Skip to main content

Bacterial translocation primes proinflammatory responses and is connected to early death in an experimental model of lethal injury

Introduction

Some cases of multiple trauma are rapidly deteriorating; the mechanism was investigated.

Methods

Forty-one rabbits were assigned into two groups; sham-operated and subject to crush of the right femur. Survival was recorded; peripheral blood was sampled for LPS measurement by the kinetic QCL-1000 LAL assay; quantitative tissue growth was assessed after death. Some rabbits were sacrificed at 48 hours; blood was sampled from the portal vein for LPS measurement; splenocytes were isolated and incubated for 24 hours in the presence of 10 ng/gl LPS of Escherichia coli O55:B5 and of 5 μg/ml phytohemagglutin (PHA); TNFα was measured in supernatants by a bioassay on L929 fibroblasts.

Results

Fifty percent of rabbits died early; that is, within the first 48 hours. Mean ± SE log10 bacteria in the liver and lung of animals that died early was 2.27 ± 0.62 and 3.16 ± 0.783cfu/g; respective values of rabbits that started dying late (that is, after 72 hours) were below the limit of detection. Mean circulating LPS at 24 hours was 2.09 EU/ ml and 1.99 EU/ml respectively (P = NS). Mean LPS of the portal vein of the sham and of the injury groups were 1.25 and 5.62 EU/ml (P = 0.047). Concentrations of TNFα in splenocyte supernatants are shown in Figure 1.

Figure 1
figure1

Stimulation of TNFα from isolated splenocytes.

Conclusion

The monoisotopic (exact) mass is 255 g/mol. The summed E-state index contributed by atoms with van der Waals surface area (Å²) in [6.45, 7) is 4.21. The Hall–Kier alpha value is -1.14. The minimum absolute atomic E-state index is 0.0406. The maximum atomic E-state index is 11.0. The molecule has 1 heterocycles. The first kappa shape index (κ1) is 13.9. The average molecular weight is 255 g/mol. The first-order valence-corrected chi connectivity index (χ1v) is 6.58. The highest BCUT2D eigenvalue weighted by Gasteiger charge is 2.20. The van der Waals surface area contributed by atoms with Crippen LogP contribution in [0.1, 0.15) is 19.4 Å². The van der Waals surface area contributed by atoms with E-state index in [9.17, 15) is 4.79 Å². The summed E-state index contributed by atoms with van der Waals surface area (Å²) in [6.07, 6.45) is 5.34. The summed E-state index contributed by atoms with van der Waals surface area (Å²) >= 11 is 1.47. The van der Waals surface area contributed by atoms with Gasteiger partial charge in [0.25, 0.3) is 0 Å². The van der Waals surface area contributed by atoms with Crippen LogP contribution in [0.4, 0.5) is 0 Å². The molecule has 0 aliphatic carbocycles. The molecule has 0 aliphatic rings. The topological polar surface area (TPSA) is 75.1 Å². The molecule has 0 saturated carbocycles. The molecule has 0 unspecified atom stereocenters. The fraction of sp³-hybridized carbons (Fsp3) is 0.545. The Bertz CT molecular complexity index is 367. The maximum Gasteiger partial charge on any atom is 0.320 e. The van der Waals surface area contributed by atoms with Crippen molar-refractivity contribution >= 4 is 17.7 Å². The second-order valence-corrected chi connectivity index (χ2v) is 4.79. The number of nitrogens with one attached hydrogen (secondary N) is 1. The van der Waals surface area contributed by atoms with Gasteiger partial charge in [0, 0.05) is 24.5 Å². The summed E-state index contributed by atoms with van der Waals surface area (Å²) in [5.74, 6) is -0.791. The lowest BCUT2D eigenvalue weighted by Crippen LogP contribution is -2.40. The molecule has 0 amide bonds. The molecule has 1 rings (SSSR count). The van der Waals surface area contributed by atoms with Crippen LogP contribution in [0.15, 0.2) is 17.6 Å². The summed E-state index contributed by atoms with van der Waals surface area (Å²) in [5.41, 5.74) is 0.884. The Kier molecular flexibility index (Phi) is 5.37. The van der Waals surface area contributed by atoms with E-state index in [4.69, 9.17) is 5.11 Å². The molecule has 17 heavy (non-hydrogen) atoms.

Early death after injury is not related to peripheral endotoxemia and sepsis; bacterial translocation priming for enhanced proinflammatory responses is a likely explanation.

Author information

Affiliations

Authors

Corresponding author

Correspondence to N Baxevanos.

Rights and permissions

This article is licensed under a Creative Commons Attribution 4.0 International License, which permits use, sharing, adaptation, distribution and reproduction in any medium or format, as long as you give appropriate credit to the original author(s) and the source, provide a link to the Creative Commons licence, and indicate if changes were made. The images or other third party material in this article are included in the article's Creative Commons licence, unless indicated otherwise in a credit line to the material. If material is not included in the article's Creative Commons licence and your intended use is not permitted by statutory regulation or exceeds the permitted use, you will need to obtain permission directly from the copyright holder. To view a copy of this licence, visit http://creativecommons.org/licenses/by/4.0/. The Creative Commons Public Domain Dedication waiver (http://creativecommons.org/publicdomain/zero/1.0/) applies to the data made available in this article, unless otherwise stated in a credit line to the data.

Reprints and Permissions

About this article

Cite this article

Baxevanos, N., Tsaganos, T., Pistiki, A. et al. Bacterial translocation primes proinflammatory responses and is connected to early death in an experimental model of lethal injury. Crit Care 17, P16 (2013). https://doi.org/10.1186/cc11954

Download citation

Keywords

  • Escherichia Coli
  • Portal Vein
  • Emergency Medicine
  • Early Death
  • Tissue Growth